Knowing someone who works in the news industry I know all about this. There's always another side to the story. Not long ago I heard on the news that a motorbike rider "Identified" as a cyclist and broke the world record for fastest cyclist, on his motorbike. Apparently having an engine had nothing to do with it. Not sure about you but I see the news industry as the outside world. And by watching the idiot box, reading the news and seeing them exaggerate so many stories, all I've found is that it is stupid and messed up.
 

Flaviemys purvisi

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Here's a news story...
PHOTO-2020-07-17-11-48-08.jpg

:D:D:D:D:D:D:D
 

CF Constrictor

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Couldn't agree more, I'v learnt a lot just from being on this forum (partly the reason I don't want it to close). And all I've learn't from watching, "The Idiot Box" (as Bluetongue1 puts it) is just how stupid and messed up the outside world can be. (self-isolation was a treat :D)
"Television,,,where imagination is sucked out of children by a cathode ray nipple,,,,,TeeVee, is the only wet nurse, that would create a cripple" !!!
 

Pythonguy1

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A poem from Roald Dalh that got brought to mind...

The most important thing we've learned,
So far as children are concerned,
Is never, NEVER, NEVER let
Them near your television set --
Or better still, just don't install
The idiotic thing at all.
In almost every house we've been,
We've watched them gaping at the screen.
They loll and slop and lounge about,
And stare until their eyes pop out.
(Last week in someone's place we saw
A dozen eyeballs on the floor.)
They sit and stare and stare and sit
Until they're hypnotised by it,
Until they're absolutely drunk
With all that shocking ghastly junk.
Oh yes, we know it keeps them still,
They don't climb out the window sill,
They never fight or kick or punch,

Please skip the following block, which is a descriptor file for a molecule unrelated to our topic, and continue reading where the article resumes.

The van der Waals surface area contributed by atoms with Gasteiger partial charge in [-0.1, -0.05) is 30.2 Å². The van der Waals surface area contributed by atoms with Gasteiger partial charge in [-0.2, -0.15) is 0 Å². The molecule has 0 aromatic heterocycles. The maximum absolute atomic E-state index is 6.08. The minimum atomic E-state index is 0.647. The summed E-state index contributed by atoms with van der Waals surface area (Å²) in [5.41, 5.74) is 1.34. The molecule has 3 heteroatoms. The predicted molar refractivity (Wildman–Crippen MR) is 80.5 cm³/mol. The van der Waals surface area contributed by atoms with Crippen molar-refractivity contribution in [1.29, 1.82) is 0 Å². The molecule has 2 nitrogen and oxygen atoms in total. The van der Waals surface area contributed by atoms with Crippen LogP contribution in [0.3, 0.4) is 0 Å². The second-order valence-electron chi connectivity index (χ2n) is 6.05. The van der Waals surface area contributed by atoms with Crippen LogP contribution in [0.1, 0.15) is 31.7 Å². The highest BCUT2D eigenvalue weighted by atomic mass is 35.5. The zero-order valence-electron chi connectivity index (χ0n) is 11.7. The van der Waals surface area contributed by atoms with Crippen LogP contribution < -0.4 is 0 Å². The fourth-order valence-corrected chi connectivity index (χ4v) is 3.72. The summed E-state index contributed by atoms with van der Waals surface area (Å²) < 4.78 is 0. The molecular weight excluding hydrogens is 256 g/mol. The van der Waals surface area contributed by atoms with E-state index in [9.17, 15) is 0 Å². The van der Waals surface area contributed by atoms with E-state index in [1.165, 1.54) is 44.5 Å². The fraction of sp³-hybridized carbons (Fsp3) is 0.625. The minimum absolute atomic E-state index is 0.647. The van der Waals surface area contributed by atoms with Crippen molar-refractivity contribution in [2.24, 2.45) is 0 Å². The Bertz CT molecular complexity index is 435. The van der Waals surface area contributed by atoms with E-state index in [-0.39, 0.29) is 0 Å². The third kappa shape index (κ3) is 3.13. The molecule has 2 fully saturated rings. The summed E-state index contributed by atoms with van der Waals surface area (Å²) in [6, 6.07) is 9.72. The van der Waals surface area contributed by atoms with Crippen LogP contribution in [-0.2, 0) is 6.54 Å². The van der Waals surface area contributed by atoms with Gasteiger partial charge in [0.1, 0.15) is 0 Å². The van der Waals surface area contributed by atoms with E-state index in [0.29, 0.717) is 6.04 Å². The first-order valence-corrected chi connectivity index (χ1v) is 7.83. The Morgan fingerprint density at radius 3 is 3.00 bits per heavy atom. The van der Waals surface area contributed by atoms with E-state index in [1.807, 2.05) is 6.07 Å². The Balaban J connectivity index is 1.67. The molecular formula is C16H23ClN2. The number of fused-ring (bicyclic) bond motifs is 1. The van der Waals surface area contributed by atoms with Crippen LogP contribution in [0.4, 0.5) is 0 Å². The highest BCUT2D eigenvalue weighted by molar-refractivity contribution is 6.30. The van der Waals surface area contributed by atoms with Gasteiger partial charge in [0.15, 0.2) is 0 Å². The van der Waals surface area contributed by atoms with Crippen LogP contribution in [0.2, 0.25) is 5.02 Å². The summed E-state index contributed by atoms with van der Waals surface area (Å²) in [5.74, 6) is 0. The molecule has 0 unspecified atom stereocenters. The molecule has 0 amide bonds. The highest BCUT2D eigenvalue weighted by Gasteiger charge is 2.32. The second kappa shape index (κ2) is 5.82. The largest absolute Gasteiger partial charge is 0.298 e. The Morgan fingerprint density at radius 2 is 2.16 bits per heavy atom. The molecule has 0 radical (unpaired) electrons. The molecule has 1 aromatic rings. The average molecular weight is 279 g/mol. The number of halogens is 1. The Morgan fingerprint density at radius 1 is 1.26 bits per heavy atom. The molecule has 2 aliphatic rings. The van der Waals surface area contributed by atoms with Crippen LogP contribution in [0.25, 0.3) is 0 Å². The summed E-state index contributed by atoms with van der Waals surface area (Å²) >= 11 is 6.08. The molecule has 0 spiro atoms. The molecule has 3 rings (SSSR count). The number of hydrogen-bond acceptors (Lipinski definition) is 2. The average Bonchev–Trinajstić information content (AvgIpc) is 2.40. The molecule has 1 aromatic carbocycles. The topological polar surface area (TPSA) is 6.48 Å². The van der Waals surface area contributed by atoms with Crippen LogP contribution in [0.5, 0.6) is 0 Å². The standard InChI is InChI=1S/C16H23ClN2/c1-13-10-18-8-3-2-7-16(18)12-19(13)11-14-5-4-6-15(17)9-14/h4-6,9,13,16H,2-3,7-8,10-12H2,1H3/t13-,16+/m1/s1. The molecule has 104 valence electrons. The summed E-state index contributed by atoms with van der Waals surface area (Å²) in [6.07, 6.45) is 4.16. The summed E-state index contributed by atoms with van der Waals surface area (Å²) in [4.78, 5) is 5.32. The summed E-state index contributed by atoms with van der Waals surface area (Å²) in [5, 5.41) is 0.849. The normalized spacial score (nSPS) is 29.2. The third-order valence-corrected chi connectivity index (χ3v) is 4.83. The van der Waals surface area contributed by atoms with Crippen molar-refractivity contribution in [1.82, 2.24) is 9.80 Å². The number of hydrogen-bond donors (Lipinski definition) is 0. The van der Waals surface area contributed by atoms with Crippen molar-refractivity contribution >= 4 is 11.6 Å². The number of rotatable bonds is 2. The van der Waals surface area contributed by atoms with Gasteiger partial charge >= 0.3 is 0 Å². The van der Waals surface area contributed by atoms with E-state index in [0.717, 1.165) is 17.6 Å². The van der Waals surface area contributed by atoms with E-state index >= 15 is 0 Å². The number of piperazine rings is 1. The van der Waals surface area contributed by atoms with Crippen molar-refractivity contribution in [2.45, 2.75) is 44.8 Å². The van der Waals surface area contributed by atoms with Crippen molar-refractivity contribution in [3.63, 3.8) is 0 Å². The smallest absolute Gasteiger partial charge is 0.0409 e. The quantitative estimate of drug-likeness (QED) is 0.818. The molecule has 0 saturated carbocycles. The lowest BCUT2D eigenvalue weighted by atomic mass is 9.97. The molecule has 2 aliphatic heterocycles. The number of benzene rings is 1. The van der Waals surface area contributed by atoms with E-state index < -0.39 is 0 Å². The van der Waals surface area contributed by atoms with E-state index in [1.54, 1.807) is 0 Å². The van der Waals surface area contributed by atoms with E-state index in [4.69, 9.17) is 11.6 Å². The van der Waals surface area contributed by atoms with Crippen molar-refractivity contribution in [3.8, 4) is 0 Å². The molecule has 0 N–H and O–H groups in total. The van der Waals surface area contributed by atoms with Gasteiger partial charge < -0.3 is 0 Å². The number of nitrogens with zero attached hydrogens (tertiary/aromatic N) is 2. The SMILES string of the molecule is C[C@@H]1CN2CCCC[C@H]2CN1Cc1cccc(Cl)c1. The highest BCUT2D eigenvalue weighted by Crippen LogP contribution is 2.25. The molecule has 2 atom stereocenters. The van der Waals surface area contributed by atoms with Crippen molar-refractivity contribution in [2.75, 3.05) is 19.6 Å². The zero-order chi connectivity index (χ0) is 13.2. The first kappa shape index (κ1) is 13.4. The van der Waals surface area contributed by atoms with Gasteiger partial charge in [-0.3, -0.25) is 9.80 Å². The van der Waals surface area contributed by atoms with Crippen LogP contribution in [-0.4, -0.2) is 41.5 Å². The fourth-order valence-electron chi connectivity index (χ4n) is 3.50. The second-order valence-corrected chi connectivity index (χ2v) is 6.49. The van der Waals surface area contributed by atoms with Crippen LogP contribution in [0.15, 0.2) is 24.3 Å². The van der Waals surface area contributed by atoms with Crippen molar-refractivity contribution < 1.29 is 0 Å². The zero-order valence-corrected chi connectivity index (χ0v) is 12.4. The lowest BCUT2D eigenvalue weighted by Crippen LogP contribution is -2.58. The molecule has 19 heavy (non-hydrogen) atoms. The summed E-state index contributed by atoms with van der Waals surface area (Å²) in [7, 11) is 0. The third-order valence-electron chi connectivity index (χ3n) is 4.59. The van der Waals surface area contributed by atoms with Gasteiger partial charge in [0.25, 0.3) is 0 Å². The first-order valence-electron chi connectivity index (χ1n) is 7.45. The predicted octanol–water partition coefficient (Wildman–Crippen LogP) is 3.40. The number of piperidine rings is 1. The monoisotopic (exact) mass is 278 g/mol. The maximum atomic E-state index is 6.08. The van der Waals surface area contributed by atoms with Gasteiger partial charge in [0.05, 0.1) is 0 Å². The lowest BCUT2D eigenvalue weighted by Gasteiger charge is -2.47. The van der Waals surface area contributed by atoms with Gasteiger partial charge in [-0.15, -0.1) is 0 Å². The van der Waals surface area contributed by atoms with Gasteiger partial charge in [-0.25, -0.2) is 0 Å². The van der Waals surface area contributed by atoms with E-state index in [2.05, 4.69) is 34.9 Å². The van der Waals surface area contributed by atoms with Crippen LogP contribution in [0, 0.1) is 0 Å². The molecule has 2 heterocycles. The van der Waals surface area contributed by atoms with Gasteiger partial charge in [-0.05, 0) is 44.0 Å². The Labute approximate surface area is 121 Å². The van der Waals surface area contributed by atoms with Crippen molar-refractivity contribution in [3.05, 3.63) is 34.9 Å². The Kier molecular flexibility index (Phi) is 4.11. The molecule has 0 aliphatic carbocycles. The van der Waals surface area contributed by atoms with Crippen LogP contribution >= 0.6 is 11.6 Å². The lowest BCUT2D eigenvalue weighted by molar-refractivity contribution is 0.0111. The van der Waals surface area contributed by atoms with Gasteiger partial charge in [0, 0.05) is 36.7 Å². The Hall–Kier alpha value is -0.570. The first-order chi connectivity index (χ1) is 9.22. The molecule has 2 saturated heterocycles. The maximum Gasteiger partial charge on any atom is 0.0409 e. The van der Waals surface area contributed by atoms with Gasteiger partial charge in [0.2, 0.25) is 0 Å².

They leave you free to cook the lunch
And wash the dishes in the sink --
But did you ever stop to think,
To wonder just exactly what
This does to your beloved tot?
IT ROTS THE SENSE IN THE HEAD!
IT KILLS IMAGINATION DEAD!
IT CLOGS AND CLUTTERS UP THE MIND!
IT MAKES A CHILD SO DULL AND BLIND
HE CAN NO LONGER UNDERSTAND
A FANTASY, A FAIRYLAND!
HIS BRAIN BECOMES AS SOFT AS CHEESE!
HIS POWERS OF THINKING RUST AND FREEZE!
HE CANNOT THINK -- HE ONLY SEES!
'All right!' you'll cry. 'All right!' you'll say,
'But if we take the set away,
What shall we do to entertain
Our darling children? Please explain!'
We'll answer this by asking you,
'What used the darling ones to do?
'How used they keep themselves contented
Before this monster was invented?'
Have you forgotten? Don't you know?
We'll say it very loud and slow:
THEY ... USED ... TO ... READ! They'd READ and READ,
AND READ and READ, and then proceed
To READ some more. Great Scott! Gadzooks!
One half their lives was reading books!
The nursery shelves held books galore!
Books cluttered up the nursery floor!
And in the bedroom, by the bed,
More books were waiting to be read!
Such wondrous, fine, fantastic tales
Of dragons, gypsies, queens, and whales
And treasure isles, and distant shores
Where smugglers rowed with muffled oars,
And pirates wearing purple pants,
And sailing ships and elephants,
And cannibals crouching 'round the pot,
Stirring away at something hot.
(It smells so good, what can it be?
Good gracious, it's Penelope.)
The younger ones had Beatrix Potter
With Mr. Tod, the dirty rotter,
And Squirrel Nutkin, Pigling Bland,